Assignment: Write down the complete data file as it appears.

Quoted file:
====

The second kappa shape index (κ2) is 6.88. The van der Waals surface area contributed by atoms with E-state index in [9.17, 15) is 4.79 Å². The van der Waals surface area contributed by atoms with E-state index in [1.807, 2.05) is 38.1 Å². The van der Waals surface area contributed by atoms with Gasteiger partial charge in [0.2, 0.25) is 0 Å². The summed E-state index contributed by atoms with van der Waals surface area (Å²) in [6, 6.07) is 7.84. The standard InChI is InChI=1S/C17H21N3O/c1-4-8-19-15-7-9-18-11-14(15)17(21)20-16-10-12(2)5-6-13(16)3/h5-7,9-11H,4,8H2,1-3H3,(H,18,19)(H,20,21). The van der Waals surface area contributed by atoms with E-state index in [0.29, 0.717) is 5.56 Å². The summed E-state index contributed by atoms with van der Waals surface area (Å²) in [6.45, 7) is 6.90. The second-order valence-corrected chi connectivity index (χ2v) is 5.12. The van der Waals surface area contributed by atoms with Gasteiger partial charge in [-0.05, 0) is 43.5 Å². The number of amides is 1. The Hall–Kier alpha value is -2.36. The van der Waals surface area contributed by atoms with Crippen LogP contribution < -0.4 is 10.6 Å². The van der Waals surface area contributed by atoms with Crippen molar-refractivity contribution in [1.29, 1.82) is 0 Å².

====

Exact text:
The second kappa shape index (κ2) is 6.88. The van der Waals surface area contributed by atoms with E-state index in [9.17, 15) is 4.79 Å². The van der Waals surface area contributed by atoms with E-state index in [1.807, 2.05) is 38.1 Å². The van der Waals surface area contributed by atoms with Gasteiger partial charge in [0.2, 0.25) is 0 Å². The summed E-state index contributed by atoms with van der Waals surface area (Å²) in [6, 6.07) is 7.84. The standard InChI is InChI=1S/C17H21N3O/c1-4-8-19-15-7-9-18-11-14(15)17(21)20-16-10-12(2)5-6-13(16)3/h5-7,9-11H,4,8H2,1-3H3,(H,18,19)(H,20,21). The van der Waals surface area contributed by atoms with E-state index in [0.29, 0.717) is 5.56 Å². The summed E-state index contributed by atoms with van der Waals surface area (Å²) in [6.45, 7) is 6.90. The second-order valence-corrected chi connectivity index (χ2v) is 5.12. The van der Waals surface area contributed by atoms with Gasteiger partial charge in [-0.05, 0) is 43.5 Å². The number of amides is 1. The Hall–Kier alpha value is -2.36. The van der Waals surface area contributed by atoms with Crippen LogP contribution < -0.4 is 10.6 Å². The van der Waals surface area contributed by atoms with Crippen molar-refractivity contribution in [1.29, 1.82) is 0 Å².